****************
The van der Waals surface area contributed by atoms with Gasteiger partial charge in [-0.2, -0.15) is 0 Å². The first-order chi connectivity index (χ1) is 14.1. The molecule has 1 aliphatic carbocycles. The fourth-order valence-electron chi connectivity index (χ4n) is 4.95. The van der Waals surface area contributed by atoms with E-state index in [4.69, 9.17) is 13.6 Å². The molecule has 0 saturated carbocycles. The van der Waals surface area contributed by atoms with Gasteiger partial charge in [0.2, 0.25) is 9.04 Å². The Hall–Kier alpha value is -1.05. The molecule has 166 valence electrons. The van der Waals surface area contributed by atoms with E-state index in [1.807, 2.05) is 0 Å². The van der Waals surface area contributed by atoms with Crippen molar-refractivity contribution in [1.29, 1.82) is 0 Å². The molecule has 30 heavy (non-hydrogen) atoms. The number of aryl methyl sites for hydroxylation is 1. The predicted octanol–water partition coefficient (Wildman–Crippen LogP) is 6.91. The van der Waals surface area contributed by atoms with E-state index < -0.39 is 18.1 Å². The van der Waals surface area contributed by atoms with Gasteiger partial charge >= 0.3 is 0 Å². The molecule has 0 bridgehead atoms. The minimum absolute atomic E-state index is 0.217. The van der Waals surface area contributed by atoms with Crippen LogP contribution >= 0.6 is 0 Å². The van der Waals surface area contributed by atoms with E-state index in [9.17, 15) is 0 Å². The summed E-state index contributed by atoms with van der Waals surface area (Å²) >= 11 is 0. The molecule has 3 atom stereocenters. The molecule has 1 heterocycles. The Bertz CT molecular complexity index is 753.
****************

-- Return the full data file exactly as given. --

The van der Waals surface area contributed by atoms with Gasteiger partial charge in [-0.2, -0.15) is 0 Å². The first-order chi connectivity index (χ1) is 14.1. The molecule has 1 aliphatic carbocycles. The fourth-order valence-electron chi connectivity index (χ4n) is 4.95. The van der Waals surface area contributed by atoms with E-state index in [4.69, 9.17) is 13.6 Å². The molecule has 0 saturated carbocycles. The van der Waals surface area contributed by atoms with Gasteiger partial charge in [0.2, 0.25) is 9.04 Å². The Hall–Kier alpha value is -1.05. The molecule has 166 valence electrons. The van der Waals surface area contributed by atoms with E-state index in [1.807, 2.05) is 0 Å². The van der Waals surface area contributed by atoms with Crippen molar-refractivity contribution in [1.29, 1.82) is 0 Å². The molecule has 30 heavy (non-hydrogen) atoms. The number of aryl methyl sites for hydroxylation is 1. The predicted octanol–water partition coefficient (Wildman–Crippen LogP) is 6.91. The van der Waals surface area contributed by atoms with E-state index < -0.39 is 18.1 Å². The van der Waals surface area contributed by atoms with Gasteiger partial charge >= 0.3 is 0 Å². The molecule has 0 bridgehead atoms. The minimum absolute atomic E-state index is 0.217. The van der Waals surface area contributed by atoms with Crippen LogP contribution >= 0.6 is 0 Å². The van der Waals surface area contributed by atoms with E-state index in [9.17, 15) is 0 Å². The summed E-state index contributed by atoms with van der Waals surface area (Å²) >= 11 is 0. The molecule has 3 atom stereocenters. The molecule has 1 heterocycles. The Bertz CT molecular complexity index is 753.